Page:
Continental climate in central Morocco and the Atlas Mountains:
Hot summers and cold winters reign here! In Marrakech there can be up to 45°C during the summer. In winter, however, temperatures can drop to freezing point. The higher one penetrates into the Atlas mountains, the colder the temperatures become, especially at night. In winter, snow usually falls in the Atlas Mountains. Many peaks of the Atlas Mountains are covered with snow until midsummer.
Desert climate in southern Morocco:
South of the Atlas mountains and in the Sahara edge-areas a dry-hot desert-climate prevails. Rainfall is extremely rare and more than 200mm per year is exceptional. Water for agriculture is only available in the oases. The average temperature for the whole year is 31°C. Whereby already in March temperatures of over 25°C are not unusual. Also in November this can still be the case. In high summer (July/August) temperatures of over 38°C are more the rule than the exception. At night temperatures in winter can be around freezing. Also in the summer months it gets quite cool at night. So the average temperatures in March and November are 9°C. Only in the extremely hot months from July to September you can expect temperatures of around 20°C at night.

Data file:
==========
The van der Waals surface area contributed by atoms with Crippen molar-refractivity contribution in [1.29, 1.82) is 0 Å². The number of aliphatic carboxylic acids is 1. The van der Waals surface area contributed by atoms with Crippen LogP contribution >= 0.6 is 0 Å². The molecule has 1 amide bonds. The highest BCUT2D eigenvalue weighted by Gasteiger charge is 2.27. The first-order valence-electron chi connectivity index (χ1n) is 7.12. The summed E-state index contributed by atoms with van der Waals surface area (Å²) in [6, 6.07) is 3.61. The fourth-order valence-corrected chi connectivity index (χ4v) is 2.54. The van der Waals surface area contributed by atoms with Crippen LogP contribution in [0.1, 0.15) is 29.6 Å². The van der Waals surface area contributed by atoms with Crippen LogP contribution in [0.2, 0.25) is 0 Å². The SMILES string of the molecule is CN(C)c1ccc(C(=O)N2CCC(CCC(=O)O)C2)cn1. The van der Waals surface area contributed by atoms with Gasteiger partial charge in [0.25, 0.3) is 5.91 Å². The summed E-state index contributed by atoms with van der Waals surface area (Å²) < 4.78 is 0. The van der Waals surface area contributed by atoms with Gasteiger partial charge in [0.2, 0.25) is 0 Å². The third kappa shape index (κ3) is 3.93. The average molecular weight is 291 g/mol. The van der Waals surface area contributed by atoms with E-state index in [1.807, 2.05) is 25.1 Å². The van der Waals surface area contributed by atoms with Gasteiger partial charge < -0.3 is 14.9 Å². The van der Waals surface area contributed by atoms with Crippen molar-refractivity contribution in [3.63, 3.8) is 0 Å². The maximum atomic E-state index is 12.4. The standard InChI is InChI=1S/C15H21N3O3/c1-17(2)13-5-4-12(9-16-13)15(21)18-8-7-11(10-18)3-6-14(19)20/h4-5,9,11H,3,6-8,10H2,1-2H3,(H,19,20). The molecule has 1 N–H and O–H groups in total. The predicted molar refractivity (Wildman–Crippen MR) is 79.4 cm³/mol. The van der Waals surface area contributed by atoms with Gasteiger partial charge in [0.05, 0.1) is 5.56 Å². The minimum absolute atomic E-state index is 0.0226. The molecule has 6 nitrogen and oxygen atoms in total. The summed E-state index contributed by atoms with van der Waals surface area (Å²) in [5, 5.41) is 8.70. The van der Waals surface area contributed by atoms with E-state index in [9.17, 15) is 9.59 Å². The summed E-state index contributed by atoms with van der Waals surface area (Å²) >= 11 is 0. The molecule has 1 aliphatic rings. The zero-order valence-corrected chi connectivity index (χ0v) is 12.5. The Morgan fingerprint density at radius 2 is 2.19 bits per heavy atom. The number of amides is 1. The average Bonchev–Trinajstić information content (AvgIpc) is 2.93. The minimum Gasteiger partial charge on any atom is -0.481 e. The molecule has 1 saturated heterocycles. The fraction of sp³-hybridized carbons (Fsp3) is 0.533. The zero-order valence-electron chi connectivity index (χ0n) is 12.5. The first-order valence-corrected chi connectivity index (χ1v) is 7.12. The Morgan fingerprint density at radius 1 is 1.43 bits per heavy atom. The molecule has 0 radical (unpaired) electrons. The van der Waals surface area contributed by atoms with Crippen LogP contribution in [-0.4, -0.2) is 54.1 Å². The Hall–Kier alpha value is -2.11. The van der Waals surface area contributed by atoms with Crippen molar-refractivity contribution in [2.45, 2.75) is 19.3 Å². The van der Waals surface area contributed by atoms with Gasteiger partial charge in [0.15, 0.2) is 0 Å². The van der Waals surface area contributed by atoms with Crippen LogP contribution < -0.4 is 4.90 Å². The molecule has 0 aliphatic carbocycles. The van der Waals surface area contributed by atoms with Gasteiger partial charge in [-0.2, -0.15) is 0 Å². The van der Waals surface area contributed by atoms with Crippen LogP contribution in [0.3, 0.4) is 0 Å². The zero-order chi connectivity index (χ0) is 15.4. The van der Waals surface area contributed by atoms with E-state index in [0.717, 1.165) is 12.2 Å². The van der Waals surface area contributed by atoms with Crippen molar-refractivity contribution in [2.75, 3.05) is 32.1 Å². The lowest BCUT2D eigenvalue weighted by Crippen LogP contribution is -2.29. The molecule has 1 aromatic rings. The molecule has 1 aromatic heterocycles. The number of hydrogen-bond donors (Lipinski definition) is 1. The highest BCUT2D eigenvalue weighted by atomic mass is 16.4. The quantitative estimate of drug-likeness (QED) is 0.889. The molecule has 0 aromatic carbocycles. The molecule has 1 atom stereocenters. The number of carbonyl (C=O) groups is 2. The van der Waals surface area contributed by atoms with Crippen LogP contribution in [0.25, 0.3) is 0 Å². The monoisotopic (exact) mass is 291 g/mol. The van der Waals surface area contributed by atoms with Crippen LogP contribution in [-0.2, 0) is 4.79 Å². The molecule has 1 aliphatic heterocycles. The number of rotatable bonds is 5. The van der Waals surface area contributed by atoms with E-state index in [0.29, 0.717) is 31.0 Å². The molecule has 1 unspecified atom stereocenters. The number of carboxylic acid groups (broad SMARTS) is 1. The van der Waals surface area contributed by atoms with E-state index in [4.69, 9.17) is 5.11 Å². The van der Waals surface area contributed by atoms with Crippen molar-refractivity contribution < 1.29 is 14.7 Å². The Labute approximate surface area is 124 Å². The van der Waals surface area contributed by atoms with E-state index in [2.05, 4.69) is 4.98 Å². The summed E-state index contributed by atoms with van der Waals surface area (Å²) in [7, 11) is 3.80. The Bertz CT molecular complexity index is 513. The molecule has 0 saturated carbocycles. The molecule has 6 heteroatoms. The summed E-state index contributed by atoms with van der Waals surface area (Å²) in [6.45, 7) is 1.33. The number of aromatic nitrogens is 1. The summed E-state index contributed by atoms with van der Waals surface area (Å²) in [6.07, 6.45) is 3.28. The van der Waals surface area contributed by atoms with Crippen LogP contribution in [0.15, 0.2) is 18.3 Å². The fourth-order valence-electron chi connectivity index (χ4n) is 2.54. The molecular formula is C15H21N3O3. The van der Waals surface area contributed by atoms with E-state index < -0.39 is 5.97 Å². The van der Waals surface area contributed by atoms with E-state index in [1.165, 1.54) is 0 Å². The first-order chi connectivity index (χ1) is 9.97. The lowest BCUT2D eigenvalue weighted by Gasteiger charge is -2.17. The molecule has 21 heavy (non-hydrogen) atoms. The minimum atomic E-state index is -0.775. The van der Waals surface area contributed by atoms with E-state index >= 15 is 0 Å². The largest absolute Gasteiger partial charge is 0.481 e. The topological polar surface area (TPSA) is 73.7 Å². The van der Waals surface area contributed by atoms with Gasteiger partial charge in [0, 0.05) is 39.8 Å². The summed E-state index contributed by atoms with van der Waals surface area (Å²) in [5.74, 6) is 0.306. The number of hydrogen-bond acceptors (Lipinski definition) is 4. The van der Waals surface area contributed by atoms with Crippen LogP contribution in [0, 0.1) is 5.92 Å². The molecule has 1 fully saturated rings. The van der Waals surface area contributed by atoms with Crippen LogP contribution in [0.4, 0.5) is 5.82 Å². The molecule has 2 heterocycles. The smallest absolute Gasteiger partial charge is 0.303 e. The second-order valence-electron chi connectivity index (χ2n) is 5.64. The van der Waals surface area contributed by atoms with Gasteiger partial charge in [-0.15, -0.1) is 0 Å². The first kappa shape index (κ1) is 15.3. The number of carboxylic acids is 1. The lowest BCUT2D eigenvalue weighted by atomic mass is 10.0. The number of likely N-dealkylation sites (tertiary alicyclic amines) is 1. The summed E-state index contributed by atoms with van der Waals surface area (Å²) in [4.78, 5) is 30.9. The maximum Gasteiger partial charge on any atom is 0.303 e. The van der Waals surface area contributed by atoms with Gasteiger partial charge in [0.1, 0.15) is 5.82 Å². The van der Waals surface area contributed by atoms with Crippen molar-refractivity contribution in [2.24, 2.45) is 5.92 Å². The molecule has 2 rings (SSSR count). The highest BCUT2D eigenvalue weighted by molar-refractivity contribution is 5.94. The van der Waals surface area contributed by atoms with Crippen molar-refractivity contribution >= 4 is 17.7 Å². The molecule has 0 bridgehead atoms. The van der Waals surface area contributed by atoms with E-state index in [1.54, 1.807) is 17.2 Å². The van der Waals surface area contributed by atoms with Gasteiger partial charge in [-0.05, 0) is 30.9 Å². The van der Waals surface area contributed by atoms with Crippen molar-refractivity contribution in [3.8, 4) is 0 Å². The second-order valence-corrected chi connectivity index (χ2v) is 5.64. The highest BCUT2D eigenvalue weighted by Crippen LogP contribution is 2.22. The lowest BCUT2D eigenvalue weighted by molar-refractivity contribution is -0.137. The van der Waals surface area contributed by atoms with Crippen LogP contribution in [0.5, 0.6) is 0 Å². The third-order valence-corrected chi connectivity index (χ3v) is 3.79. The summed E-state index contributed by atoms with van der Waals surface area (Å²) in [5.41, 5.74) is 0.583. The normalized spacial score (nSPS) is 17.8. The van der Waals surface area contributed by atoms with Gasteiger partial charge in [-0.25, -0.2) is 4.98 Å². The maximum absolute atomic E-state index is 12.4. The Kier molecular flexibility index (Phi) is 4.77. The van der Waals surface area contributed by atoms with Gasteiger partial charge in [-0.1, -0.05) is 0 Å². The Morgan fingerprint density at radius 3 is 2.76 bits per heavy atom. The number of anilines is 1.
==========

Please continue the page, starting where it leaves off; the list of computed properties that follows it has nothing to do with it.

Holidays and holidays:
The most famous holiday of the Muslim faith is the 30-day Ramadan, followed by the breaking of the fast and the sacrificial festival. These are subject to the lunar calendar and are thus not every year at the same time, but shift each year by approx. 10 days. During Ramadan you are not allowed to eat, drink or smoke from sunrise to sunset. This is of course a big burden in everyday life, especially at hot temperatures. During the day, everything is a little more leisurely and many restaurants and shops only open in the evening. But almost everyone is on their feet until late in the evening and after sunset almost every dinner turns into a small celebration. Most of the sightseeings are open during Ramadan.
There are also religious holidays that are not days off.
- 1. January – New Year’s Day
- 11. January – Declaration of independence